Pick up “People” magazine and thumb through the outlandish lifestyles of the “Hollywood Elite” portrayed therein. I did that at my hairdresser’s this week and all I could think of was: “Their glory is their shame.” But, of course, they have no shame because they have no god but themselves. View the crass materialism of our culture and how most define happiness by what they can buy on credit. Of course, you cannot eat the vacation you couldn’t afford, but those words: “their god is their stomach” certainly apply. Engaging in sensuality for sensuality’s sake and then moving on to more and more outlandish things because the old perversions now bore you; that modern American approach to life is seen in the words: “Their destiny is destruction.”


Rome was becoming just as morally bankrupt as America has become today. Paul knew that. And he knew his beloved Philippians knew that. So, he now reminds them and us of that age-old truth meant for earth-bound believers: Heavenly Citizenship Means Everything!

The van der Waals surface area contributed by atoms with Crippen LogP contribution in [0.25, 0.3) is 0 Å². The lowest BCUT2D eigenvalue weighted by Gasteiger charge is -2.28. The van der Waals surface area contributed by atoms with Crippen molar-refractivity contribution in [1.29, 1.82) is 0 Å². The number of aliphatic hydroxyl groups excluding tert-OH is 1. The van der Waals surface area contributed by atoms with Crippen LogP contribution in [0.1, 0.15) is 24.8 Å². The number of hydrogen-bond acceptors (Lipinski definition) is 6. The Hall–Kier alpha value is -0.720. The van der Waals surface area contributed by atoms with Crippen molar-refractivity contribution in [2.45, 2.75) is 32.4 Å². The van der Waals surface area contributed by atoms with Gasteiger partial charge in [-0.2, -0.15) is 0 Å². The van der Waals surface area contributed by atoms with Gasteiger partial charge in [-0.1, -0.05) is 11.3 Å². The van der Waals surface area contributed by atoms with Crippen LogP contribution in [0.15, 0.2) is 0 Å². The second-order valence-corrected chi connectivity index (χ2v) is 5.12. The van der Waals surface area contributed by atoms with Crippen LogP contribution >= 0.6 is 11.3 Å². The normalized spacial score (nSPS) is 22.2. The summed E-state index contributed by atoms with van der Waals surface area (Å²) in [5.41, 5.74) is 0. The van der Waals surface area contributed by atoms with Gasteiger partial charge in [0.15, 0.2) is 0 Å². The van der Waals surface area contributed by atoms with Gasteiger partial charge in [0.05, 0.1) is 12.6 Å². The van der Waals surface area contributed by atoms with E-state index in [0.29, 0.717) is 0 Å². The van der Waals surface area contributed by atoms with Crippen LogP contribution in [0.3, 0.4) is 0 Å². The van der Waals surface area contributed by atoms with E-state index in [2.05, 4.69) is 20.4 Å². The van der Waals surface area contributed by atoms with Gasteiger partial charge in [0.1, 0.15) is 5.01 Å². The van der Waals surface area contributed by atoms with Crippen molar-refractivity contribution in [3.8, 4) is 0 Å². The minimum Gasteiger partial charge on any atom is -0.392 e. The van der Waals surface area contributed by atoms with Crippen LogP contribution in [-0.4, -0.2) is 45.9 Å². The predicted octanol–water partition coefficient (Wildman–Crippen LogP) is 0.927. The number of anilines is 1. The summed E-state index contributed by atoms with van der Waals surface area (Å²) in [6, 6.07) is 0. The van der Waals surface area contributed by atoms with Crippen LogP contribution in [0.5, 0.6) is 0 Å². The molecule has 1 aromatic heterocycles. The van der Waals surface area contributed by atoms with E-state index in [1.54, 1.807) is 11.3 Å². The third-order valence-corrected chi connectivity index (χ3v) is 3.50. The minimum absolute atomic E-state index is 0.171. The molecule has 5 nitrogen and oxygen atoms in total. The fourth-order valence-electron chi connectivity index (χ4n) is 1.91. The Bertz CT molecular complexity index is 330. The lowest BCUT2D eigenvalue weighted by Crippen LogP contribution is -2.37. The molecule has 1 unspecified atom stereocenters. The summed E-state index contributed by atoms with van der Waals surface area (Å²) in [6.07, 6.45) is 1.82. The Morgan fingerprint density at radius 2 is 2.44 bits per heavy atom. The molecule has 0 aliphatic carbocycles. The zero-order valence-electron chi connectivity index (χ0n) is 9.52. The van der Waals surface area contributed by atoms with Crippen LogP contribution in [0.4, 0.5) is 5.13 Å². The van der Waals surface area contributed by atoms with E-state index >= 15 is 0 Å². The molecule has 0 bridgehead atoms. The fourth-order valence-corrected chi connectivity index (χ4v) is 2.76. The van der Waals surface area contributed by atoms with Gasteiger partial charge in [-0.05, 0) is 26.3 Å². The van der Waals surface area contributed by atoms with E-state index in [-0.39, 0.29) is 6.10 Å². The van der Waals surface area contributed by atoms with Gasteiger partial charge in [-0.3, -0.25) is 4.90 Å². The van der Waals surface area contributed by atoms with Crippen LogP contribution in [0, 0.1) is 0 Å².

“But our citizenship is in heaven. And we eagerly await a Savior from there, the Lord Jesus Christ, who, by the power that enables him to bring everything under his control, will transform our lowly bodies so that they will be like his glorious body. Therefore, my brothers, you whom I love and long for, my joy and my crown, that is how you should stand firm in the Lord, dear friends!”

Remember the words: “Godliness with contentment is great gain.”? Being happy with your life and truly content with your blessings is really the goal that saint and sinner alike try to attain. By God’s grace, you have been given the key to that goal. You’ve been given forgiveness for all sins in Christ, peace of heart and soul with God, guidelines to live by which avoids a lot of heartache and stress, insights into eternal truths which this evil world tries to shame, but cannot; and finally the certain knowledge that: I don’t have to live like “this is all there is” because I know it’s not! I know the very best of God, the best He can make is waiting for me through faith in Christ! I still value my American citizenship, even if it has become a bit “watered down” by modernity. And yet, God put me here to do my best, so I’ll try. But the thing that really gets me through each day is my heavenly citizenship. Because, heavenly citizenship means everything!—And no person or thing can ever water it down….Amen